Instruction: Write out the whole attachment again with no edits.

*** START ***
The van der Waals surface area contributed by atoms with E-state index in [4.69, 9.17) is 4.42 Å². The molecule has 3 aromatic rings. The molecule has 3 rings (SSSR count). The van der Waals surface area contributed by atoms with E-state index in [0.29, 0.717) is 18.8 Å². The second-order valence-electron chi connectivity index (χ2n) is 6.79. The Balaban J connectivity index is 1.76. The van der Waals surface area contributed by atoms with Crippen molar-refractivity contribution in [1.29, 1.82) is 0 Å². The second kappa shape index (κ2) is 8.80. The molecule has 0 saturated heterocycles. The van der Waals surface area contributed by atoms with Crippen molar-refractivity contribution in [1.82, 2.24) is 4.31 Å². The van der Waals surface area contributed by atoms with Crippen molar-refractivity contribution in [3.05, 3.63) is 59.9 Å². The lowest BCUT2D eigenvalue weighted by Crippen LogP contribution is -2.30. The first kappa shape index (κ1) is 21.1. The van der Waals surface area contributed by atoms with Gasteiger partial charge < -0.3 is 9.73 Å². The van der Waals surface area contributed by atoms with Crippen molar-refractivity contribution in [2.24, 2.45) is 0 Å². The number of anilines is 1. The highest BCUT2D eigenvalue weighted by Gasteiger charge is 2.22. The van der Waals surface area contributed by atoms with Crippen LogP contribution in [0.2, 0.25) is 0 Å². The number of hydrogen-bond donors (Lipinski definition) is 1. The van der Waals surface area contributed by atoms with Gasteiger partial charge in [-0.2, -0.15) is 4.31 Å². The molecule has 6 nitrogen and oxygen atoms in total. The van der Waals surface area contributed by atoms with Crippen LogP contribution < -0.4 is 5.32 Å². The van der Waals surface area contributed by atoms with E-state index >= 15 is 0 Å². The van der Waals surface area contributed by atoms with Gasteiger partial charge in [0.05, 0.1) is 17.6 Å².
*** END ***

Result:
The van der Waals surface area contributed by atoms with E-state index in [4.69, 9.17) is 4.42 Å². The molecule has 3 aromatic rings. The molecule has 3 rings (SSSR count). The van der Waals surface area contributed by atoms with E-state index in [0.29, 0.717) is 18.8 Å². The second-order valence-electron chi connectivity index (χ2n) is 6.79. The Balaban J connectivity index is 1.76. The van der Waals surface area contributed by atoms with Crippen molar-refractivity contribution in [1.29, 1.82) is 0 Å². The second kappa shape index (κ2) is 8.80. The molecule has 0 saturated heterocycles. The van der Waals surface area contributed by atoms with Crippen molar-refractivity contribution in [1.82, 2.24) is 4.31 Å². The van der Waals surface area contributed by atoms with Crippen molar-refractivity contribution in [3.05, 3.63) is 59.9 Å². The lowest BCUT2D eigenvalue weighted by Crippen LogP contribution is -2.30. The first kappa shape index (κ1) is 21.1. The van der Waals surface area contributed by atoms with Gasteiger partial charge < -0.3 is 9.73 Å². The van der Waals surface area contributed by atoms with Crippen molar-refractivity contribution in [2.24, 2.45) is 0 Å². The number of anilines is 1. The highest BCUT2D eigenvalue weighted by Gasteiger charge is 2.22. The van der Waals surface area contributed by atoms with Crippen LogP contribution in [0.2, 0.25) is 0 Å². The number of hydrogen-bond donors (Lipinski definition) is 1. The van der Waals surface area contributed by atoms with Gasteiger partial charge in [-0.2, -0.15) is 4.31 Å². The molecule has 6 nitrogen and oxygen atoms in total. The van der Waals surface area contributed by atoms with Crippen LogP contribution < -0.4 is 5.32 Å². The van der Waals surface area contributed by atoms with E-state index >= 15 is 0 Å². The van der Waals surface area contributed by atoms with Gasteiger partial charge in [0.05, 0.1) is 17.6 Å².